How does a Formula 1 car work? Wings, diffusers and more explained
A Formula 1 car is a complex piece of machinery with teams funnelling hundreds of millions of dollars into producing the most advanced car on the grid
In this quest for speed an F1 team's factory never stands still, working year-round to improve every part of the car from the front wing to the diffuser, coming up with increasingly complex designs to find that edge.
Without a fistful of engineering qualifications to your name, the finer points of how an F1 car works can be hard to grasp. But with simple explanations of the key areas, anyone can understand the basics of what goes into making an F1 car fast.
The front wing
The front wing is one of the most important parts of an F1 car. As the first part of the car to come into contact with the oncoming airflow when the car hits the track, the front wing is fundamental for the car's aerodynamic performance.
A well-designed front wing will improve the all-round performance of a car - but if a team gets it wrong, it will have to try to recover the damage and compensate with the rest of the car.
Although the front wing has to create downforce of its own, it also has to work the airflow around the front tyres to reduce the amount of wake left behind it.
If it manages to do that, the rest of the car is able to benefit tremendously, improving other areas such as the floor and the diffuser.
The central section of the front wing has to have a 500mm-wide neutral section on all the cars. The tips of the wing elements create a vortex that helps to improve the quality of the airflow all around the car, feeding the diffuser as well as working to stop the negative drag created by the front tyre.
Every little detail on the wing works to send the airflow outside of the front tyre and away from the underside of the car.
The endplates stop the high-pressured air on top of the wing from spilling underneath, increasing the level of downforce produced. They are also used to guide the airflow around the tyre and the attached footplate develops a vortex, which also helps to divert the airflow.
For 2019 the front wings were widened to two metres wide and a tightening of regulations meant that designers had to be much more restrained in their ideas compared to the previous few years.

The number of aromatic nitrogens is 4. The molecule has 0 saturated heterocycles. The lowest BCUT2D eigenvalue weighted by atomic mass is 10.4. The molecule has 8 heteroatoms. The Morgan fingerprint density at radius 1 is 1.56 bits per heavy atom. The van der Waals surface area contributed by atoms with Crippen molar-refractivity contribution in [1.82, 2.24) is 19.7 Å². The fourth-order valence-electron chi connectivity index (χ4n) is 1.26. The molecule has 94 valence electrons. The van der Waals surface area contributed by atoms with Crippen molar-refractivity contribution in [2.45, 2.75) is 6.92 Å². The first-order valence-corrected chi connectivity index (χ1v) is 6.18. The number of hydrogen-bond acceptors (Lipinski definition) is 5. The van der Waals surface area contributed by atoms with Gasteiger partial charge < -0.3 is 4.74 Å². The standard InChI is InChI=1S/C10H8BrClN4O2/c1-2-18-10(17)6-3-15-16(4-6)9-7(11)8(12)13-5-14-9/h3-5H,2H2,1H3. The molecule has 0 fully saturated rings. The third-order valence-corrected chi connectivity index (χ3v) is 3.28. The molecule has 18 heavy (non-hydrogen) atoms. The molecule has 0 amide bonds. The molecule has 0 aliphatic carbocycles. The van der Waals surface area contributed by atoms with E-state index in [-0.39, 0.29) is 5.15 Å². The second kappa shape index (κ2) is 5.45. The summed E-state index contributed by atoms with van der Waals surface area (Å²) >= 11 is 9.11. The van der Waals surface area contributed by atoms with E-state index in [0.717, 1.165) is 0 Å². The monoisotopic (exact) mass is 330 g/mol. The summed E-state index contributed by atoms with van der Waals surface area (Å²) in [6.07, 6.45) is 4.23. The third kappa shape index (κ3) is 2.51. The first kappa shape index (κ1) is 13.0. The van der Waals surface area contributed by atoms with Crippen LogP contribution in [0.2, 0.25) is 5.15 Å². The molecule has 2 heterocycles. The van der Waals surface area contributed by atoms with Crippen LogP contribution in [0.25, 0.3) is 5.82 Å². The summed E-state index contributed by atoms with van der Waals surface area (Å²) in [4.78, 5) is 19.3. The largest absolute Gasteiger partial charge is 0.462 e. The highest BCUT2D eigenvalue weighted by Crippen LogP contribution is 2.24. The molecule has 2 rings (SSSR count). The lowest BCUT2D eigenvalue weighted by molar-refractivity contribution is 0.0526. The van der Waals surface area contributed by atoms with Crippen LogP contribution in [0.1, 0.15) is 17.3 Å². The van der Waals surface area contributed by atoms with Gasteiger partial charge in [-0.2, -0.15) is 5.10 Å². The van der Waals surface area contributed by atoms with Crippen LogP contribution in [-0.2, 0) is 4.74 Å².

The idea behind the change was that with a less effective airflow around the car, closer racing could occur on track.
The rear wing
The drag reduction system (DRS), introduced in 2011, is the device that allows part of the rear wing to open up on a straight.
When activated, the system lifts the leading edge of the wing up by 70 millimetres to create a much larger slot gap - and reduces the frontal area of the car. This means that the car has less drag, providing a boost to the top speed.
The system contains an actuator mounted on the rear wing which is connected to a linkage, which lifts the wing up or down almost instantly.
Usually when the driver lifts off the accelerator the DRS closes off automatically and the airflow reattaches to the rear wing, ensuring that the driver gets their downforce back.
Before 2017, the rear wing was much taller and narrower but the regulations change left it longer and considerably wider.
For 2019 the wing underwent another substantial modification. The new rules made the rear wing taller again and the flap size increased by 20mm, making the use of DRS much more effective in an attempt to improve overtaking.
Around a circuit there are several DRS zones, usually on the longer straights, where the system can be activated.
When a driver is less than a second behind a rival on track, they may use DRS to try and overtake the car ahead.
However, DRS isn't a guarantee that an overtake will occur, with examples of drivers remaining stuck within DRS range for lap after lap littering F1's recent history.
The driver with DRS has a lot to consider, such as braking point and positioning the car to make sure they are well-placed to leave the corner ahead of the leading driver.
The sidepods play an important part in packaging the car as tightly as possible, housing the radiators and manifolds compactly, minimising drag.
The main radiator inlets are positioned on either side of the car and must accept enough air to provide sufficient cooling to the power unit.
Without enough cooling the engine and its other components are liable to overheat, losing performance and potentially failing.
The inlets have to be carefully designed to be as efficient at cooling as possible while remaining as small as possible, and must also be positioned to be fed with the maximum amount of clean air.
The deformable safety structures, positioned on either side of the cockpit, are a very important part of an F1 car.
Until 2016 the deformable structures were situated at the front of the sidepod and the length was mandatory, with dimensions fixed for every car.